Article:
Yeah. So that's obviously in Asia is going to say that, okay, you do the self assessment. If you have the capital gain from selling crypto, then report it and pay the tax. But the tax office until now cannot assess how much, how much, how much the cryptocurrency transaction in Indonesia. So what they can assess is only based on the fund comes to the taxpayer bank account. That's how they are going to assess them.

DERREN JOSEPH:

Okay. So it's basically self-reporting and Indonesia treats it as an asset rather than a currency. Okay. All right. We have a question, Chris, over to you. You have a question.

QUESTION:

Yes. Can you hear me okay? Yeah. So say if someone, this is, this is kind of a, this must be a really difficult question, but anyway, say if someone has both a Canadian and UK passport, but has spent most of the last, most of the most of his adult life in New York city, he currently lives in Bali, but also travels throughout Southeast Asia. He gets paid currently on a contract by a US company, into a US bank account. Where would he declare tax residency? Where would he pay tax on that, on that income?

DERREN JOSEPH:

Hmm. Wow. You know, that's, that's an interesting question. But rest assured that that case is not unique. I think many of us, you know, I have more than one situation as well, and many other people do. So it does become tricky at times. Now with Canada, the, if it is, you were at any point in time, resident in Canada, upon leaving, you need to register with the CRA Canada Revenue Agency that you are no longer tax resident in Canada with the UK.

You need this. If you go to HMRC website, Her Majesty's revenue and customs, there's a statutory residence test. So you want to make sure that you are not tax resident in the UK by going through that test. And it's basically, they ask you a series of questions, because I know you, you know that in this scenario, that one is traveling around a bit. So to make sure that you are not resident in the UK and that your center of life is not in the UK and your center of life is not in Canada. So then you can strike those off the list. And you'll only be taxing Canada on Canadian source income. You only tax in the UK and UK source income. Now, if you were resident in the U S then maybe you have a green card, or maybe you're on a special visa,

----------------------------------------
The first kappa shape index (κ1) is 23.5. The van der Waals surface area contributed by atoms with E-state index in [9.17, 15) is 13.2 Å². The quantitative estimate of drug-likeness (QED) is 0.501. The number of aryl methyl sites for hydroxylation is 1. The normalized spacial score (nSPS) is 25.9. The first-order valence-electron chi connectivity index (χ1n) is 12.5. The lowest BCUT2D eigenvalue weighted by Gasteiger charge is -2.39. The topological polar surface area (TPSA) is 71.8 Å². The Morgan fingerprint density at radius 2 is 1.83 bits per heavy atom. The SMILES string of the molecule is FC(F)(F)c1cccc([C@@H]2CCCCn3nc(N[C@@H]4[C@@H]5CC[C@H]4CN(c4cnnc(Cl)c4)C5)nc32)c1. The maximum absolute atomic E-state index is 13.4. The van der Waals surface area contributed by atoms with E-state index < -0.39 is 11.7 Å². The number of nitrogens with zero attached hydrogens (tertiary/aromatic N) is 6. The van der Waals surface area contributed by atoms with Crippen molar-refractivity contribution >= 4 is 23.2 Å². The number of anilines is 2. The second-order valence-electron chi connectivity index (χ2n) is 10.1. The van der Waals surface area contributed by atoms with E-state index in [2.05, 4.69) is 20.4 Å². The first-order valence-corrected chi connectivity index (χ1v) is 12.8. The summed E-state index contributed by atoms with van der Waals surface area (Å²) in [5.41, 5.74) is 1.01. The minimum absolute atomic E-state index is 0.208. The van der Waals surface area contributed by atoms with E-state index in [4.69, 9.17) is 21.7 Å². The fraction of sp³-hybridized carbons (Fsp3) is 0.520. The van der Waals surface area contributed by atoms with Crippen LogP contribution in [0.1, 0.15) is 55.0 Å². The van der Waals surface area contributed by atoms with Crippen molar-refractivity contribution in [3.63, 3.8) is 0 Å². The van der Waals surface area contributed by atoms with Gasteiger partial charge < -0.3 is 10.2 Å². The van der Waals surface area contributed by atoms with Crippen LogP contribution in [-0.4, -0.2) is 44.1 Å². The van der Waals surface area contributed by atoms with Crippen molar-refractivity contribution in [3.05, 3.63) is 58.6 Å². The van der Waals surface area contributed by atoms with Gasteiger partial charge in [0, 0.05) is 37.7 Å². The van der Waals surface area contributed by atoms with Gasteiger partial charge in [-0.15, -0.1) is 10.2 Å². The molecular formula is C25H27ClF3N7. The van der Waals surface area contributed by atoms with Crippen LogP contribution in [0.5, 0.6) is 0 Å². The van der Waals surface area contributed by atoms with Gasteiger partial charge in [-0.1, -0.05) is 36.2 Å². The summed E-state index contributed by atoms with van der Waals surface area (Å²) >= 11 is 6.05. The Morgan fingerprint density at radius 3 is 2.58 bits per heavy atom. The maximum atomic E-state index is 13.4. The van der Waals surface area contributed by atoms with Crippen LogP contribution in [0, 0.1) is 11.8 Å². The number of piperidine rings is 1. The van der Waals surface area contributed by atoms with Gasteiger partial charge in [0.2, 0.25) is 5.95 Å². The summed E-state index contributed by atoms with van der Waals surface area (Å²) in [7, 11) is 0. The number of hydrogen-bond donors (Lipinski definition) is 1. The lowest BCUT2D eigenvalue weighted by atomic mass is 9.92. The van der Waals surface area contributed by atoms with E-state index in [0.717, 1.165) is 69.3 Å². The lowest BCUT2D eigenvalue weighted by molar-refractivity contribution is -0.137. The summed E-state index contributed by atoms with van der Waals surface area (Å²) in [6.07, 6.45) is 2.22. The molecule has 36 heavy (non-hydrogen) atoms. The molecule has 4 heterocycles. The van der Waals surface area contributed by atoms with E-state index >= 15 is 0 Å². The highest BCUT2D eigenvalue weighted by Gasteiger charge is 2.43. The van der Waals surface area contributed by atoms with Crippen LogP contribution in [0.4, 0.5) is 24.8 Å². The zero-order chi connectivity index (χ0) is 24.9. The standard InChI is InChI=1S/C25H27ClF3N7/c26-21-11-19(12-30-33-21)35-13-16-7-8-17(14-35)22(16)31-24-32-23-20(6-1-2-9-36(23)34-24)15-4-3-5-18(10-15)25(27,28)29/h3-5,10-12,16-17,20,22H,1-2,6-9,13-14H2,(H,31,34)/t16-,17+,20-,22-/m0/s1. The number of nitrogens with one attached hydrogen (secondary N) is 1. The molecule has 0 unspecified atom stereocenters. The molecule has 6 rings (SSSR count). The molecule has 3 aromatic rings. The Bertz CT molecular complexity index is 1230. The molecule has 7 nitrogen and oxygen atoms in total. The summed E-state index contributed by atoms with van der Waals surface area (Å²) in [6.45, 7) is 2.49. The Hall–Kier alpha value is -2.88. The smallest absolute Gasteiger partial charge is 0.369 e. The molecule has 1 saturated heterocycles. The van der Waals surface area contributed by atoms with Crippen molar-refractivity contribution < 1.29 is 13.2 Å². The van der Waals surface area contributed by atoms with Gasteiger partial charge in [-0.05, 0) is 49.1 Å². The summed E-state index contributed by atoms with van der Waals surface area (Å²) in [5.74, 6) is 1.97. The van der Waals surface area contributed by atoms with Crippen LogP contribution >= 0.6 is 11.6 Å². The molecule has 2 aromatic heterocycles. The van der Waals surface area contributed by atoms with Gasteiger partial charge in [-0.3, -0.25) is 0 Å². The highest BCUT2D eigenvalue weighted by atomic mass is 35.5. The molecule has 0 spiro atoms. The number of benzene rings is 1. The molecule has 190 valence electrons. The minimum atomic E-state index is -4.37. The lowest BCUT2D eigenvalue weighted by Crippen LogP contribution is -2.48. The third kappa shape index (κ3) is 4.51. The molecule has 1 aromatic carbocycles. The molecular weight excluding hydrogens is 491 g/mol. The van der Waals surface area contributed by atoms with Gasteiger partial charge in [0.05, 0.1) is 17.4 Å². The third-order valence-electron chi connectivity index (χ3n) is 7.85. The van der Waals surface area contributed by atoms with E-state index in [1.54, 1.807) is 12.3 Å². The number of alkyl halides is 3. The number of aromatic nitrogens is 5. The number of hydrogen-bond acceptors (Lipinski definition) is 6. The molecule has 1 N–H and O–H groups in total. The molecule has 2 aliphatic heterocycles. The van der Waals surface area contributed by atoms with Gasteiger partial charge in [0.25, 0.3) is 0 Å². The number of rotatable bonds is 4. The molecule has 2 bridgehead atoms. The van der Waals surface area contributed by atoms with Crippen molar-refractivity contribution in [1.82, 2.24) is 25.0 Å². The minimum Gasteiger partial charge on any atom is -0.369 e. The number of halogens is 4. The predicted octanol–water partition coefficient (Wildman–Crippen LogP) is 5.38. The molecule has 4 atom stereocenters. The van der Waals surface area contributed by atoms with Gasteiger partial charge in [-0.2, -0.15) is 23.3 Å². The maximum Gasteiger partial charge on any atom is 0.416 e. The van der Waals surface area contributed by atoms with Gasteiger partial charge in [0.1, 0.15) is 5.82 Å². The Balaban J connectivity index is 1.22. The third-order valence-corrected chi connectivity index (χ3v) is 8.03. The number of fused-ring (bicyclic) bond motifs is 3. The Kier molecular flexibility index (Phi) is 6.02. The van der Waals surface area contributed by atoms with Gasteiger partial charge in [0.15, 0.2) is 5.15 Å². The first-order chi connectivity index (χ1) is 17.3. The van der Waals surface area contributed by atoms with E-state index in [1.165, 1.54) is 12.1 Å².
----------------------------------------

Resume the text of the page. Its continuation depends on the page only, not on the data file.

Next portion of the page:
QUESTION:

It was just a temporary, a work visa. So there's no green card. No citizenship is not a resident in the US because of the rules around days.

DERREN JOSEPH:

So then by virtue of, so let's assume that you can, first of all, you can be tax resident in more than one jurisdiction. I filed three or four tax, for myself every year in different places. So that is possible. So people who see it as not there, they're misunderstood. So, you know, you need to send sense, check. You need to check HMRC. And my UK taskers, and you need to check the CRA, am I a Canada tax resident? When you look at recent cases that have gone before the courts in Canada, Canada's position has become increasingly more aggressive than this thing. That if you cannot prove that you are a resident, you are a tax resident somewhere else, then we will tax you. So Canada is one to be, and it sounds from what you've said briefly, that maybe you, you have more connections to Canada than elsewhere. So Canada is one up, pay attention to if you have no visa, no, you know, if you're not physically in the US then the US it would not be one to worry about, but last but not least, and the most obvious one, given that whole thing about effective management is Indonesia. Dicky, you want comment in Indonesia?

DICKY DARMAWI:

Yeah. They had the important statement from their end: you have to prove that you are paying tax somewhere. Otherwise the tax office where you reside will catch you, right. Same in Indonesia, how you enter Indonesia, tourist visa, or working visa or investment visa, you are entering Indonesia on a working visa automatically. You will get a tax ID, right. And pay with pay. Then you have to report your income tax return. Okay. And yeah, the rest is almost the same now because it is worldwide, Indonesia will tax her worldwide income.

DERREN JOSEPH: